Monday, December 22, 2014. Last Update: Mon 2:15 PM EST

Critical Eye

Anatomy of a Murder

How journalists dropped the ball on the Columbine massacre

Columbine By Dave Cullen | Twelve | 403 pages, $26.99 Ten years ago, two Colorado high school students nudged the... More

Numbers Game

The long, unsavory, and amusing history of the American lottery

The Lottery Wars: Long Odds, Fast Money, and the Battle Over an American Institution | By Matthew Sweeney | Bloomsbury... More

Page Views Archive

A complete archive of CJR’s Page Views articles

This is a list of every Page Views piece, presented in reverse chronological order. August 2012 08/23/12: Review: Dennis Drabelle's... More

MySpace Odyssey

The rise of a social-networking leviathan—and its uncertain future

With its eye-popping graphics and teen-friendly vibe, MySpace was hardly the first site to capitalize on the Web's potential for... More

Taming the Bear

Did Ronald Reagan defeat the Soviets—or did Forrest Gump?

The Rebellion of Ronald Reagan: A History of the End of the Cold War By James Mann | Viking |... More

Paper Chase

Former Washington Post editor moves from facts to fiction

The Rules of the Game By Leonard Downie Jr. | Knopf | 336 pages, $26.95 Leonard Downie Jr. knows newspapers.... More

The Search for a Happy Ending

A film critic gives his London childhood the Hollywood treatment

Try to Tell the Story By David Thomson | Knopf | $23.95 In Try to Tell the Story, film critic... More

The Missing Refrigerator

A writer steps up the race dialogue

Notes from No Man’s Land By Eula Biss | Graywolf Press | 244 pages, $15 "The day I moved into... More

Two Lives

The bifurcated existence of a Gilded Age celebrity

Passing Strange: A Gilded Age Tale of Love and Deception Across the Color Line By Martha Sandweiss | The Penguin... More

Wising Up

An “investigative humorist” learns from his elders

How to Live: A Search for Wisdom from Old People (While They Are Still on this Earth) By Henry Alford... More

Sticks and Stones

David Denby goes toe-to-toe with the scourge of snark

Sly, snotty, and often irresistible, snark has been flourishing in the petri dish of the American media for decades now.... More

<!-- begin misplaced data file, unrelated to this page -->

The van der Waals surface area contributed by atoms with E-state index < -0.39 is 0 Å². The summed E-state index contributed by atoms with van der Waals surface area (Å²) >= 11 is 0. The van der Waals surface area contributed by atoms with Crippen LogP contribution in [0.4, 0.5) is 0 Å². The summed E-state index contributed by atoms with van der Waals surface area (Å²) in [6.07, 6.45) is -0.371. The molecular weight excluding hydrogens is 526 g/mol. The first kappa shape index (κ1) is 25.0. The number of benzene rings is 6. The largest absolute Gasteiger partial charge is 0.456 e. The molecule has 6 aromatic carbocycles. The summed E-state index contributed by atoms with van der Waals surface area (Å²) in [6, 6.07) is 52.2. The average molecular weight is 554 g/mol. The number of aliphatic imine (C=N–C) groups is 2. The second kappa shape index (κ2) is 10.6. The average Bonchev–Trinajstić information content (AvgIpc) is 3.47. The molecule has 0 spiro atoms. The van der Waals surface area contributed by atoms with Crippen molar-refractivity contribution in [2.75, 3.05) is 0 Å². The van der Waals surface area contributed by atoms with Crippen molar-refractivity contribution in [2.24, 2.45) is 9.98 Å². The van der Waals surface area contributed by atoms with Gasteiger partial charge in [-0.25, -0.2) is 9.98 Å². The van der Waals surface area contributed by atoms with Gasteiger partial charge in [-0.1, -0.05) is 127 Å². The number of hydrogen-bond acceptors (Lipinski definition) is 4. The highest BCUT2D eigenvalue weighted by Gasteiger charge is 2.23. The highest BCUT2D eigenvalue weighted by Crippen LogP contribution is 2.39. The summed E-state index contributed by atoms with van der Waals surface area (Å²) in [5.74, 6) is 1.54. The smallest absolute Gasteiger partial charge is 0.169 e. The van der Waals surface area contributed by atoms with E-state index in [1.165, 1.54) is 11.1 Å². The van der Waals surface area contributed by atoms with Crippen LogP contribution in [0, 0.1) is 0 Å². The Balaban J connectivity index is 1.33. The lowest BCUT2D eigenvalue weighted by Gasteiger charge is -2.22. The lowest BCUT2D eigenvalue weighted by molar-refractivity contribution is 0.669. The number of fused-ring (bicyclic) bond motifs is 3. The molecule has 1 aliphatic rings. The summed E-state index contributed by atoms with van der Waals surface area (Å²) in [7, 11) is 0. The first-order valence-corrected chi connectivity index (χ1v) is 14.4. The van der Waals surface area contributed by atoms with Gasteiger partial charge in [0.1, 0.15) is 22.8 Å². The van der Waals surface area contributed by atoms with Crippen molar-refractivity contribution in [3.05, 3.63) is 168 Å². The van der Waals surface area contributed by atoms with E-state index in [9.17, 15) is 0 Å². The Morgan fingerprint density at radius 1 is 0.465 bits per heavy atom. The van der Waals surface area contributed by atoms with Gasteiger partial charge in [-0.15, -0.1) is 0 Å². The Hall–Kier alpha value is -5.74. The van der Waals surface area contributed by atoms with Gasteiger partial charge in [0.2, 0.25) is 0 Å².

Reporters fail to capture implications of pension provision - A ‘big shift’ tucked into the spending bill goes under-examined

The New Republic: A public trust or a business? - How Chris Hughes turned a 100-year-old publication into a “product”

Serial creators don’t know what will happen to Adnan Syed - New developments in his legal case suggest that the outcome is wide open

FOIA reform dies while the press looked the other way - RIP Improvement Act of 2014

The problem with sharing uncredited photos - “Just because you put something on the internet does not give people the right to steal it”


The traffic lure of outrage (Slate)

“I didn’t become a journalist to peddle indignation on Facebook. But it sells—the page views don’t lie.”

NBC news producer’s sons were in the besieged school in Peshawar (NBCnews.com)

“I remained silent and didn’t know what to say — I know how such attacks on schools usually end”

Hero mom calls into CSPAN to berate her arguing pundit sons (WaPo)

“This was not planned. She called in on the normal line.”

Dick Cheney doesn’t want to call it torture but the media doesn’t have to follow (Vox)

“People deserve to know that the American government (proudly!) did things that in any other context are called torture”

Bloggingheads

Greg Marx discusses democracy and news with Tom Rosenstiel of the American Press Institute

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Who Owns What

The Business of Digital Journalism

A report from the Columbia University Graduate School of Journalism

Study Guides

Questions and exercises for journalism students.